* ITT Exelis seeks buyer for Mission Systems assets-sources
* Assets for sale have $1 bln-$1.5 bln in annual revenues
* Proceeds could go to pay down pensions, debt-sources
* Leonard Green looks to sell consulting firm Scitor-sources
By Soyoung Kim
NEW YORK, May 7 U.S. defense contractor ITT
Exelis is seeking a buyer for its division that provides
logistics, security and other support for the U.S. military and
other government agencies, according to people familiar with the
ITT Exelis -- a defense business that ITT Corp spun
off last year -- has hired boutique investment bank Stone Key
Partners to advise on a potential sale of its lower-margin
services assets, which have annual sales in the $1 billion to
$1.5 billion range, the people said.
The assets being considered for sale are under ITT Exelis'
Mission Systems division, one of the company's four segments and
which had 2010 revenue of $1.52 billion -- or roughly a quarter
of the company's total revenues -- they said.
The division provides maintenance, facilities support,
engineering, logistics and security operations for military and
government customers in some 20 countries around the world,
The business has operating margins that are lower than
double-digit or high single-digit operating margins in ITT
Exelis' core defense electronics and product-oriented divisions.
An ITT Exelis spokesman said the company's policy is not to
comment on any corporate development activities. Stone Key
representatives were not available for comment.
The company could use the proceeds from a sale to fund its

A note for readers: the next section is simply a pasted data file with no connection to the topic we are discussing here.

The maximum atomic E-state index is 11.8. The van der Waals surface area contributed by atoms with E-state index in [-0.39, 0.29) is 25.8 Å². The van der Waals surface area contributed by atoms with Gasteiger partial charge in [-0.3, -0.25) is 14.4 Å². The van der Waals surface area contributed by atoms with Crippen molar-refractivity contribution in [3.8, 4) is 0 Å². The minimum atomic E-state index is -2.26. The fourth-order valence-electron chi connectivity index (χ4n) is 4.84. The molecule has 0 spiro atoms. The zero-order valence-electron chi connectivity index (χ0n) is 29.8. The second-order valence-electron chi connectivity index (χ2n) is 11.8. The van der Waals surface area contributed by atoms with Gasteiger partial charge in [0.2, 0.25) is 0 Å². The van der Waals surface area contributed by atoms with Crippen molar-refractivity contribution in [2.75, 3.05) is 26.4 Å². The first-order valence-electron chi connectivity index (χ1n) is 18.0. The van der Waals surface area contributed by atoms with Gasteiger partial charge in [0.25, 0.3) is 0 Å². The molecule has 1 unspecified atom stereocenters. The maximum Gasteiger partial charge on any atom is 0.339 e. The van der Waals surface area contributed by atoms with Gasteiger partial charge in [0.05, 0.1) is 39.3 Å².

pension obligations or pay down debt, or to make acquisitions to
complement its more profitable defense electronics and product
businesses, the sources said.
SCITOR FOR SALE
Separately, private equity firm Leonard Green & Partners LP
is looking to sell Scitor Corp, a provider of consulting
services for government defense programs, as well as corporate
customers, according to the same people familiar with the
The potential sale comes nearly five years after the Los
Angeles-based Leonard Green acquired Scitor for an undisclosed
amount. While the size of the business is unclear, some of the
sources valued Scitor in the range of $600 million to $800
Lazard Ltd is advising on the process and has
reached out to potential buyers, the sources said.
Representatives for Leonard Green and Lazard did not respond
to requests for comment.
Herndon, Virginia-based Scitor, with a strong presence in
the space and classified information services sector, o ffers
systems engineering, financial and management consulting,
information services and other services for national priority
It is not clear if the largest defense contractors would be
interested in bidding for Scitor, partly because of concerns
that the company's government consulting services could create
organizational conflicts of interest, some of the sources said.
Many defense companies have long offered advice to
government agencies on programs they end up bidding for,
creating a conflict of interest. That prompted the U.S. Congress
to pass a law that requires the Department of Defense to tighten
rules on potential conflicts at such companies.